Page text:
Indeed, the plaintiff does not dispute EPA’s position that the agency is not “obligated to respond to questions, requests for research . . . [or] to generate explanatory materials,” Def.’s Mem. at 8; see Pl.’s Reply Supp. Pl.’s Cross-Mot. (“Pl.’s Reply”) at 11, ECF No. 22 (expressing “no quarrel with these general principles, but they have no application here”). At the same time, due to EPA’s mis-construction of the FOIA request at issue, the cases cited by the agency for this undisputed legal proposition are generally inapposite. See Def.’s Mem at 8 (citing, e.g., Jimenez v. Exec. Office for U.S. Attorneys, 764 F. Supp. 2d 174, 181–82 (D.D.C. 2011), aff’d sub nom. Jimenez v. Exec. Office ex rel. U.S. Attorneys, No. 11-5206, 2012 WL 556176 (D.C. Cir. Feb. 13, 2012) (holding an agency “is not obligated to respond to questions, requests for research or, as in this case, a request to authenticate or verify the contents of a particular document” in response to request for forged indictment the plaintiff believed to exist); Anderson v. U.S. Dep’t of Justice, 518 F. Supp. 2d 1, 10 (D.D.C. 2007) (“To the extent that plaintiff’s FOIA requests are questions or requests for explanations of policies or procedures, these are not proper FOIA requests.”)).
EPA Decl. ¶ 6. To bolster its position that this straight-forward request “is improper and amounts to an interrogation of the Administrator,” Def.’s Reply at 1, EPA cites plaintiff’s counsel’s suggestion in an email that government counsel could “simply ask th[e] Administrator what agency records he relied upon,” id. at 3 (quoting id., Ex. D at 1, Email from PEER’s Paula Dinerstein to Assistant U.S. Attorney Daniel Schaefer (Oct. 10, 2017), ECF No. 19-3).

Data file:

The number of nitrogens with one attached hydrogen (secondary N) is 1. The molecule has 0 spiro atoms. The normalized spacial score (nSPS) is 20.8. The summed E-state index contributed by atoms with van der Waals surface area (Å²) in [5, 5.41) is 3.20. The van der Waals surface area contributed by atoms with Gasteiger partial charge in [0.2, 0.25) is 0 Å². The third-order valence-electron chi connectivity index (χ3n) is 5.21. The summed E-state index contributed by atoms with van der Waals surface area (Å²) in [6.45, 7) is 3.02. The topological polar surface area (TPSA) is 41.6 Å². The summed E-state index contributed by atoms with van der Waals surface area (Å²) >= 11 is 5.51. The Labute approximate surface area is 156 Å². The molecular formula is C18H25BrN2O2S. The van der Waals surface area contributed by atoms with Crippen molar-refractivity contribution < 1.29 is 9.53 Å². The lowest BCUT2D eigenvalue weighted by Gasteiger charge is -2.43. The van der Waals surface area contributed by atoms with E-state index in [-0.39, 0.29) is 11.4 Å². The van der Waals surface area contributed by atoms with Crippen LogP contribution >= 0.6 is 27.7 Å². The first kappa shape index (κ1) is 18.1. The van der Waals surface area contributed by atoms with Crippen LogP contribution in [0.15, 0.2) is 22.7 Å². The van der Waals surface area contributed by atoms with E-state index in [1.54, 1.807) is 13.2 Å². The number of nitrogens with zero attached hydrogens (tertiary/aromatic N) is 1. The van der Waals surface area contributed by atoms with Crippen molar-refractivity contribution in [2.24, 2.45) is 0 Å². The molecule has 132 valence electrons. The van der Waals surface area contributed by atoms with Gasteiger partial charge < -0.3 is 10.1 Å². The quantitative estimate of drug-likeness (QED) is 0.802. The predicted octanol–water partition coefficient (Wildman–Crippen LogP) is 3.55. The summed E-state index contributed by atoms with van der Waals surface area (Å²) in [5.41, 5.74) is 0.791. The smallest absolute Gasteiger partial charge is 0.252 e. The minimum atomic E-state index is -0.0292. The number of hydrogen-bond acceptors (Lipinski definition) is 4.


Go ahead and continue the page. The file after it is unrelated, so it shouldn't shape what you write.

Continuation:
The plaintiff’s suggestion is best understood as a proposed search approach to ensure EPA provides a complete response to the first part of the FOIA request. See Pl.’s Opp’n at 11–12 (“PEER was not suggesting that EPA query Mr. Pruitt about his views on climate policy, but merely suggesting that he was a likely custodian of the records that he relied on in his statements on national television, and therefore could assist in locating records responsive to the request.”). The agency’s twisted interpretation of plaintiff’s counsel’s suggestion as evidence that the FOIA request was intended to operate as “an interrogation” is simply a reach too far.
EPA further criticizes the FOIA request as “vague or unclear,” Def.’s Mem. at 10, despite the precise text used in the first part of the FOIA request detailing the date, the speaker, and the specific statements made for which the underlying agency records were sought.
EPA’s reasoning for this criticism is both misplaced and troubling. The agency asks “how is one to even know precisely what documents one relies on in forming one’s beliefs?,” id., and, further, whether “an article [would] be responsive” if “the Administrator reviewed an article or paper about climate change months, or even years, prior to his appearance?,” id., or “[m]ust the Administrator identify every paper he has ever reviewed on climate change that may have played some role in forming his beliefs, and then determine if these papers are ‘agency records’?,” id.
As the plaintiff points out, however, nothing in the FOIA request seeks information “about Administrator Pruitt’s beliefs or how they were formed.” Pl.’s Reply Supp. Pl.’s Cross-Mot.
(“Pl.’s Reply”) at 7, ECF No. 22. Instead, the FOIA request appropriately targets for disclosure agency records that EPA’s Administrator relied on, whether or not those records reflected his personal beliefs or the conclusions he publicly articulated on March 9, 2017, about the causes of climate change.
Particularly troubling is the apparent premise of this agency challenge to the FOIA request, namely: that the evidentiary basis for a policy or factual statement by an agency head, including about the scientific factors contributing to climate change, is inherently unknowable.